But he misunderstands the morality of this situation. (As an aside, Galston conflates a privately purchased annuity for the benefit of the purchaser with a tax on some for the express purpose of transferring that money to the benefit of others. Privatization of Social Security of any sort, though, is anathema to Progressives, which makes the conflation all the more…interesting.) Galston’s first misunderstanding is this. His description ignores the original purpose of Social Security—to be supplemental income, not replacement income, with the retirees expected to continue to rely on their families for the rest of their needs (and for a shorter time than today, but demographics are a distinct matter).
Second, our modern, distorted Social Security system denigrates those family ties. It makes the retiree dependent on a collection of strangers for his replacement income rather than on his own family for help with his retiree expenses. At the same time, this system takes money away from a family man that he could otherwise commit to supporting his own retired parents and transfers it to a retired stranger.
Finally, by making the retiree dependent on government for his entire support (neglecting medical expenses; Medicare is of a piece with this, though), government is robbing the retiree of his opportunity to honor his own morality—the effort of being the primary source of his own sustenance.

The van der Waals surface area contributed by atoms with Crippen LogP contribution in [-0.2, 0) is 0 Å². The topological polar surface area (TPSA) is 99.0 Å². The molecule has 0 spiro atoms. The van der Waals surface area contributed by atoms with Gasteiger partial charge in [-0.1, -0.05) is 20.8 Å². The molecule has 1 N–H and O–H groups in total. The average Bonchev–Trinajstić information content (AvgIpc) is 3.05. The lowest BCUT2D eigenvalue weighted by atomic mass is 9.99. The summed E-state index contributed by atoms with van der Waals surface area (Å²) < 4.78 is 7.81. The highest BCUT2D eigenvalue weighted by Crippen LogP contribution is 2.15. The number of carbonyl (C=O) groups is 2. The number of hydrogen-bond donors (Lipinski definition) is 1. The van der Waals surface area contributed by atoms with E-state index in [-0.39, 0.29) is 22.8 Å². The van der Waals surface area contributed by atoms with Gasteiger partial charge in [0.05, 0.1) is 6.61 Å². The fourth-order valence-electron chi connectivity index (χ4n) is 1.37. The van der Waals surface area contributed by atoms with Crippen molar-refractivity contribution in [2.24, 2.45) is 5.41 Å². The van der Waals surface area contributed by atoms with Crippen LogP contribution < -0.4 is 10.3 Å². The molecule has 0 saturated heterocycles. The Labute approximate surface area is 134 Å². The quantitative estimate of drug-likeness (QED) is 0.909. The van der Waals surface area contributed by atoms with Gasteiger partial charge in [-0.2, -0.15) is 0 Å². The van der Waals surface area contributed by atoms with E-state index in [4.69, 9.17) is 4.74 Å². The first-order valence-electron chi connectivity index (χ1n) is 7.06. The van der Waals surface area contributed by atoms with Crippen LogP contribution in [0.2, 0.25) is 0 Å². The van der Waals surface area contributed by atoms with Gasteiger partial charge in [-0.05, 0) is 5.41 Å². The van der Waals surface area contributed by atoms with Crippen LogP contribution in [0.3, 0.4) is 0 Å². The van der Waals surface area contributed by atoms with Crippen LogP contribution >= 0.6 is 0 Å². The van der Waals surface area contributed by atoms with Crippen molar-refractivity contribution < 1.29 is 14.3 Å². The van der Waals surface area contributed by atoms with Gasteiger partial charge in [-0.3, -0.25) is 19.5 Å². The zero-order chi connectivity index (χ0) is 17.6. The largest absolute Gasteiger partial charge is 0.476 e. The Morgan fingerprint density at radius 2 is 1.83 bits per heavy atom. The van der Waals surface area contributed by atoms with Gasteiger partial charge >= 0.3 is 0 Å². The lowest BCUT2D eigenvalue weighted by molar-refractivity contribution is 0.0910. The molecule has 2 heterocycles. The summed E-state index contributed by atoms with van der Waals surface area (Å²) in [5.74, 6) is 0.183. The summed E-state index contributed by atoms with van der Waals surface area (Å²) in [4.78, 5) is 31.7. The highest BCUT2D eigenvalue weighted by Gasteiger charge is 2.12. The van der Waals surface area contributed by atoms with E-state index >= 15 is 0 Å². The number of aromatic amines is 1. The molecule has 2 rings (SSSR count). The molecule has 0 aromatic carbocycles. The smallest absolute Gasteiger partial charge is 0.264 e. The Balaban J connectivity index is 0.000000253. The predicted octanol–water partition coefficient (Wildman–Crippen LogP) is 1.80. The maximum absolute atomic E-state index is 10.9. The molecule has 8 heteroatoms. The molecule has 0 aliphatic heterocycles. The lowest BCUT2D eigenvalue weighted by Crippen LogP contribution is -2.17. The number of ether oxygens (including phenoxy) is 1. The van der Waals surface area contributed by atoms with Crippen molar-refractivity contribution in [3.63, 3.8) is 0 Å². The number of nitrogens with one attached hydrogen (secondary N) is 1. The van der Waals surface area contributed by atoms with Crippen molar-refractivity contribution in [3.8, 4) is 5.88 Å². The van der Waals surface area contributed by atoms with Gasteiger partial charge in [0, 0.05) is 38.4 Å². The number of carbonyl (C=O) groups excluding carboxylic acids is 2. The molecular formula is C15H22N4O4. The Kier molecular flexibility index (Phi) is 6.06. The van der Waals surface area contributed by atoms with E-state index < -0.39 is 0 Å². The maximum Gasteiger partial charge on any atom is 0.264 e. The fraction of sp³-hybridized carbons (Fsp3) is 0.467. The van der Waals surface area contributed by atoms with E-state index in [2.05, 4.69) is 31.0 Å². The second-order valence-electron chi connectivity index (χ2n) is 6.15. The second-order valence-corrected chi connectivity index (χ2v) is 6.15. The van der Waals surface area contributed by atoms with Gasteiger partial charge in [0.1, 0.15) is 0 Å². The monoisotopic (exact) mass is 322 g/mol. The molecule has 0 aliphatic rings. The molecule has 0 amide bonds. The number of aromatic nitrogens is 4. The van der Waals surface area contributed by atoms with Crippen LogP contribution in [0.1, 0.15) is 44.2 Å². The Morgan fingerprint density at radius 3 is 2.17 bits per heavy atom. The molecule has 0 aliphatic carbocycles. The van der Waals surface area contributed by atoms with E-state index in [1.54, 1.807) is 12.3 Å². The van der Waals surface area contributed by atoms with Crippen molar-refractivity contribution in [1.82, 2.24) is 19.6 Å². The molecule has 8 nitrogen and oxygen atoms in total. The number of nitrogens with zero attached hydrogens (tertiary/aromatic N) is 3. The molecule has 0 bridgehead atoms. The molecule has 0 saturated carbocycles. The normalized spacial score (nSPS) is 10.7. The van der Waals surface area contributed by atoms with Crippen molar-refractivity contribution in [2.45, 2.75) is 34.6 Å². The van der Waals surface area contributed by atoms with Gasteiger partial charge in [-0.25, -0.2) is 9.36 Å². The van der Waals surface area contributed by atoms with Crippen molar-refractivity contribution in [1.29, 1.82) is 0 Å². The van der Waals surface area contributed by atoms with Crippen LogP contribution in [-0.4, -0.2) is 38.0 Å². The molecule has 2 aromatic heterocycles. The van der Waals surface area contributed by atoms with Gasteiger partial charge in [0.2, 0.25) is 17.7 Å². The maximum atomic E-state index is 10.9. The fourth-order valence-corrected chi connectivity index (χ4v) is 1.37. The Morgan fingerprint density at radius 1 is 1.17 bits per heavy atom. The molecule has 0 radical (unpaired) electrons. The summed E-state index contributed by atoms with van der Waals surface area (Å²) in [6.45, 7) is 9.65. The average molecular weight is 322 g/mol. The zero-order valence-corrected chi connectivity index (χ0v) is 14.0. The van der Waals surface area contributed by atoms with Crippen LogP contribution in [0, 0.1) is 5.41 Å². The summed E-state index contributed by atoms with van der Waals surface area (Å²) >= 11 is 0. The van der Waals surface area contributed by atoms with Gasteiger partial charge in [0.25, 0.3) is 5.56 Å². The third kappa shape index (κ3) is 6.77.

Galston “would make a similar argument about the Earned Income Tax Credit, which supplements the earnings of low-wage workers,” but the practical and moral argument is similar here, too.
Finally, this moral failure flows directly from economic truisms: taxing a thing (and taxes, whether present or future, are the source of funds for the transfers) causes less of it to be produced, while subsidizing another causes more of that to be produced. Taxing the fruits of labor—especially for the purpose of simply giving the collected funds to another—leads to less labor, either outright, or through poorer quality labor. Paying people for not working lowers the incentive—the need—to seek employment.
Contra Madison, in a small way government has a (very limited) role in seeing to the sustenance of those who cannot help themselves, but only as a last resort, after private, charity and church, and local community resources have been exhausted. But these cannot have their full effect until an overgrown, and overwrought, government gets out of our way.